Sunday, March 06, 2011
We arrived in Ireland on election day, and as we traveled, we constantly saw candidate posters, mostly on the lampposts. This is Derek Nolan, a young Labor candidate from the Galway district where Arny and Tracy are currently living. His posters were the first to go up, say Arny and Tracy -- though the campaign in Ireland is only a few weeks -- in great contrast to the US!
Just as we arrived in Dublin, we met Derek Nolan on the street, as shown above. He seemed happy to be recognized: the vote count had just been completed, so he was on the way to his first meetings prior to the induction of the newly elected Irish Parliament. The vote count is done by hand and is incredibly complex. Each voter numbers his preferred candidates beginning at 1 (as urged on all the signs) and going up to whatever number the voter likes -- sometimes 20 people might run for 5 slots. Each of the 4 parties proposes a slate of candidates, and independents also play a big role. So multiple recounts are needed to determine the winners.
This election was a really big upset for the Fianna Fail party that has been in power for many years. In Killybegs where we spent a night, our B&B hosts and the waiter at the restaurant where we ate were really excited because a young independent from their town had defeated the second in command of the government. Here's the poster for this big loser, Mary Coughlan, who's now out of power along with her entire party:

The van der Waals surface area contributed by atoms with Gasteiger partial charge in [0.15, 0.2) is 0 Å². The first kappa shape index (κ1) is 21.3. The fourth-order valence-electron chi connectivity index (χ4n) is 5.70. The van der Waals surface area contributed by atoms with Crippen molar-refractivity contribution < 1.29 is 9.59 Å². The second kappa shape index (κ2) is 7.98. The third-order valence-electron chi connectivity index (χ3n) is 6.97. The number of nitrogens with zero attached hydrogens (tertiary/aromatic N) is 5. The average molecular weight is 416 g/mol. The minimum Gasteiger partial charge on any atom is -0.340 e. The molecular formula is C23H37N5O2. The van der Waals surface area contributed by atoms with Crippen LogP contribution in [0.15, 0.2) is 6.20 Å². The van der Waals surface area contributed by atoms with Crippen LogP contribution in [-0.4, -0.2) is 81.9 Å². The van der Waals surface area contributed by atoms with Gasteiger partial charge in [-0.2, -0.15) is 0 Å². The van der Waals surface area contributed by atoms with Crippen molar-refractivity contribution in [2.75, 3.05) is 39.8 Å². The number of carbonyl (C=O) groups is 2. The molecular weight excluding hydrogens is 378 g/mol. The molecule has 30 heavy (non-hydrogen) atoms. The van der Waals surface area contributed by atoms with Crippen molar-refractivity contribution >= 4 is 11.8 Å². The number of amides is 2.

Reprecussions from the boom and bust of the last few years were the major issues in the election, with huge animosity towards Finanna Fail. The Fine Gael party, Labour, Sinn Fein (with roots in the old Independence movement), and independents all did well, but none had a majority, so ongoing negotiations were taking place all week -- with a little interference from Angela Merkel, German Chancellor. Fianna Fail was corrupt and had sweetheart deals with the banks, which have big debts to German banks (hence Merkel's interest). Irish people are angry because they have been left in a very bad economic situation, while the bankers are still collecting big salaries after lots of bad doings.
As we traveled we saw building projects abandoned, and occasional other evidence of how the enormous period of prosperity nicknamed "The Celtic Tiger" that was present during our 2005 trip has gone bust. The big influx of people from Poland and other Common Market countries have been leaving, as well as lots of unemployed Irish people, especially recent graduates. Tourism is down. The high-tech industry is in vast decline. And everyone is demoralized because they had hoped the change in Ireland's fortunes was permanent.